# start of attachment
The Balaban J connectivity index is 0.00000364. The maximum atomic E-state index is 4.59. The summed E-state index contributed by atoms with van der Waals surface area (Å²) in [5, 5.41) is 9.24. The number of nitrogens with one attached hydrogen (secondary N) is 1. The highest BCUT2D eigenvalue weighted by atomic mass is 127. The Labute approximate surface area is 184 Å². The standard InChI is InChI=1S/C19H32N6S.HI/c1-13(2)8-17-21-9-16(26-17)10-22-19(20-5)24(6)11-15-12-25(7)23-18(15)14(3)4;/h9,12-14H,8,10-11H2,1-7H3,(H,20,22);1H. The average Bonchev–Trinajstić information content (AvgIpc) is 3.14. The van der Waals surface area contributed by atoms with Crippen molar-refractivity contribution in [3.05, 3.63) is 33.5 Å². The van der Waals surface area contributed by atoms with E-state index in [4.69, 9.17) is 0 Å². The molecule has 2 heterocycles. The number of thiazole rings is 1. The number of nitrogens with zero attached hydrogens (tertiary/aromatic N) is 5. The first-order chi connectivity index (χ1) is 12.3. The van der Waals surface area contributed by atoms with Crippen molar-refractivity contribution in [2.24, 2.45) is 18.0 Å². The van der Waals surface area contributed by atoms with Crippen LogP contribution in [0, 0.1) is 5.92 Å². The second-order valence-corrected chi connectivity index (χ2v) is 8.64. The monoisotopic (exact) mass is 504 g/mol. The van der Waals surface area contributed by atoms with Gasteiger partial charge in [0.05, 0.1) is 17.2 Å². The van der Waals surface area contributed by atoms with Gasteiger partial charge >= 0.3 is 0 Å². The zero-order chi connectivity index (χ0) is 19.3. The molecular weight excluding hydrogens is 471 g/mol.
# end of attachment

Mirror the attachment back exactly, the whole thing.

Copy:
The Balaban J connectivity index is 0.00000364. The maximum atomic E-state index is 4.59. The summed E-state index contributed by atoms with van der Waals surface area (Å²) in [5, 5.41) is 9.24. The number of nitrogens with one attached hydrogen (secondary N) is 1. The highest BCUT2D eigenvalue weighted by atomic mass is 127. The Labute approximate surface area is 184 Å². The standard InChI is InChI=1S/C19H32N6S.HI/c1-13(2)8-17-21-9-16(26-17)10-22-19(20-5)24(6)11-15-12-25(7)23-18(15)14(3)4;/h9,12-14H,8,10-11H2,1-7H3,(H,20,22);1H. The average Bonchev–Trinajstić information content (AvgIpc) is 3.14. The van der Waals surface area contributed by atoms with Crippen molar-refractivity contribution in [3.05, 3.63) is 33.5 Å². The van der Waals surface area contributed by atoms with E-state index in [4.69, 9.17) is 0 Å². The molecule has 2 heterocycles. The number of thiazole rings is 1. The number of nitrogens with zero attached hydrogens (tertiary/aromatic N) is 5. The first-order chi connectivity index (χ1) is 12.3. The van der Waals surface area contributed by atoms with Crippen molar-refractivity contribution in [2.24, 2.45) is 18.0 Å². The van der Waals surface area contributed by atoms with Crippen LogP contribution in [0, 0.1) is 5.92 Å². The second-order valence-corrected chi connectivity index (χ2v) is 8.64. The monoisotopic (exact) mass is 504 g/mol. The van der Waals surface area contributed by atoms with Gasteiger partial charge in [0.05, 0.1) is 17.2 Å². The van der Waals surface area contributed by atoms with Gasteiger partial charge >= 0.3 is 0 Å². The zero-order chi connectivity index (χ0) is 19.3. The molecular weight excluding hydrogens is 471 g/mol.